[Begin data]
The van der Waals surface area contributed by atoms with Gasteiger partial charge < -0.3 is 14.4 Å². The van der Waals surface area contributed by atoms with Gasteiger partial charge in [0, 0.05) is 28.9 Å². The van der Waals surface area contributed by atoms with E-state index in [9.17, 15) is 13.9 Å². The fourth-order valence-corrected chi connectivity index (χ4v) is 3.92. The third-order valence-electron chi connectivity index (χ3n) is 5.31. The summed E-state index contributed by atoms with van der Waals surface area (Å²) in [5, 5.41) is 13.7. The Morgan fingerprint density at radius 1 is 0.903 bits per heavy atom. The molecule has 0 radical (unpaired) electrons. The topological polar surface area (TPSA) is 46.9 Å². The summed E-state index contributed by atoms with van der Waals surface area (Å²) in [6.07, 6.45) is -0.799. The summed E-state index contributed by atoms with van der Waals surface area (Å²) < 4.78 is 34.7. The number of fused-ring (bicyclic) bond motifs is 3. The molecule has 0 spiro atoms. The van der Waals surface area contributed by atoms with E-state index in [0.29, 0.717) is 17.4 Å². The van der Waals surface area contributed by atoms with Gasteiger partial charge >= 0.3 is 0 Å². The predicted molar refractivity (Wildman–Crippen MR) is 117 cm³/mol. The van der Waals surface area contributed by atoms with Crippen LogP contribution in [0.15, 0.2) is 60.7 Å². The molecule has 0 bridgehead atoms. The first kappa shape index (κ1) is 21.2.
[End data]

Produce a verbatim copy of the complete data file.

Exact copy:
The van der Waals surface area contributed by atoms with Gasteiger partial charge < -0.3 is 14.4 Å². The van der Waals surface area contributed by atoms with Gasteiger partial charge in [0, 0.05) is 28.9 Å². The van der Waals surface area contributed by atoms with E-state index in [9.17, 15) is 13.9 Å². The fourth-order valence-corrected chi connectivity index (χ4v) is 3.92. The third-order valence-electron chi connectivity index (χ3n) is 5.31. The summed E-state index contributed by atoms with van der Waals surface area (Å²) in [5, 5.41) is 13.7. The Morgan fingerprint density at radius 1 is 0.903 bits per heavy atom. The molecule has 0 radical (unpaired) electrons. The topological polar surface area (TPSA) is 46.9 Å². The summed E-state index contributed by atoms with van der Waals surface area (Å²) in [6.07, 6.45) is -0.799. The summed E-state index contributed by atoms with van der Waals surface area (Å²) < 4.78 is 34.7. The number of fused-ring (bicyclic) bond motifs is 3. The molecule has 0 spiro atoms. The van der Waals surface area contributed by atoms with E-state index in [0.29, 0.717) is 17.4 Å². The van der Waals surface area contributed by atoms with Gasteiger partial charge >= 0.3 is 0 Å². The predicted molar refractivity (Wildman–Crippen MR) is 117 cm³/mol. The van der Waals surface area contributed by atoms with Crippen LogP contribution in [0.15, 0.2) is 60.7 Å². The molecule has 0 bridgehead atoms. The first kappa shape index (κ1) is 21.2.